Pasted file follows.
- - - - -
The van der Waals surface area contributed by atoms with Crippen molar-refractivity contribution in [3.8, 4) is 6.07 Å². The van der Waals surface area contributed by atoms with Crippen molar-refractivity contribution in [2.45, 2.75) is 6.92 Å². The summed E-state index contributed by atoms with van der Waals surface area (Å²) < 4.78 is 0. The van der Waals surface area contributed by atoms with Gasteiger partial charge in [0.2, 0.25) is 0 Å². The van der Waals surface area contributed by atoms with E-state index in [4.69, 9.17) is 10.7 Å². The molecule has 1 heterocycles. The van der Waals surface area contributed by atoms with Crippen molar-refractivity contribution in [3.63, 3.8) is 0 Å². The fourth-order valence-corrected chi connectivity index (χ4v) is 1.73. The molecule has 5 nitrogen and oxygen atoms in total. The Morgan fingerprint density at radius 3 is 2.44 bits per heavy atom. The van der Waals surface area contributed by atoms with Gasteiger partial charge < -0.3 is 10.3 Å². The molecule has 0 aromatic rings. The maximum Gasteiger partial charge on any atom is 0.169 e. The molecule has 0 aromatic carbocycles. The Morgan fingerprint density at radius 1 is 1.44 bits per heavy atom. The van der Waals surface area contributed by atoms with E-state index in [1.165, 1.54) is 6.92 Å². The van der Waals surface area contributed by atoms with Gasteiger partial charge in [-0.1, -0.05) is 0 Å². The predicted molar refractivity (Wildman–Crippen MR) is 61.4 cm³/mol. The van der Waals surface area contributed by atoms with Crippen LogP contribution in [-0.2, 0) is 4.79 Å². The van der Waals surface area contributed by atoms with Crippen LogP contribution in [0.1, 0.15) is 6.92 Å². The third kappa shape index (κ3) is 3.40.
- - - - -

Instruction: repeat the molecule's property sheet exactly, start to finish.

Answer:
The van der Waals surface area contributed by atoms with Crippen molar-refractivity contribution in [3.8, 4) is 6.07 Å². The van der Waals surface area contributed by atoms with Crippen molar-refractivity contribution in [2.45, 2.75) is 6.92 Å². The summed E-state index contributed by atoms with van der Waals surface area (Å²) < 4.78 is 0. The van der Waals surface area contributed by atoms with Gasteiger partial charge in [0.2, 0.25) is 0 Å². The van der Waals surface area contributed by atoms with E-state index in [4.69, 9.17) is 10.7 Å². The molecule has 1 heterocycles. The van der Waals surface area contributed by atoms with Crippen molar-refractivity contribution in [3.63, 3.8) is 0 Å². The fourth-order valence-corrected chi connectivity index (χ4v) is 1.73. The molecule has 5 nitrogen and oxygen atoms in total. The Morgan fingerprint density at radius 3 is 2.44 bits per heavy atom. The van der Waals surface area contributed by atoms with Gasteiger partial charge < -0.3 is 10.3 Å². The molecule has 0 aromatic rings. The maximum Gasteiger partial charge on any atom is 0.169 e. The molecule has 0 aromatic carbocycles. The Morgan fingerprint density at radius 1 is 1.44 bits per heavy atom. The van der Waals surface area contributed by atoms with E-state index in [1.165, 1.54) is 6.92 Å². The van der Waals surface area contributed by atoms with Gasteiger partial charge in [-0.1, -0.05) is 0 Å². The predicted molar refractivity (Wildman–Crippen MR) is 61.4 cm³/mol. The van der Waals surface area contributed by atoms with Crippen LogP contribution in [-0.2, 0) is 4.79 Å². The van der Waals surface area contributed by atoms with Crippen LogP contribution in [0.1, 0.15) is 6.92 Å². The third kappa shape index (κ3) is 3.40.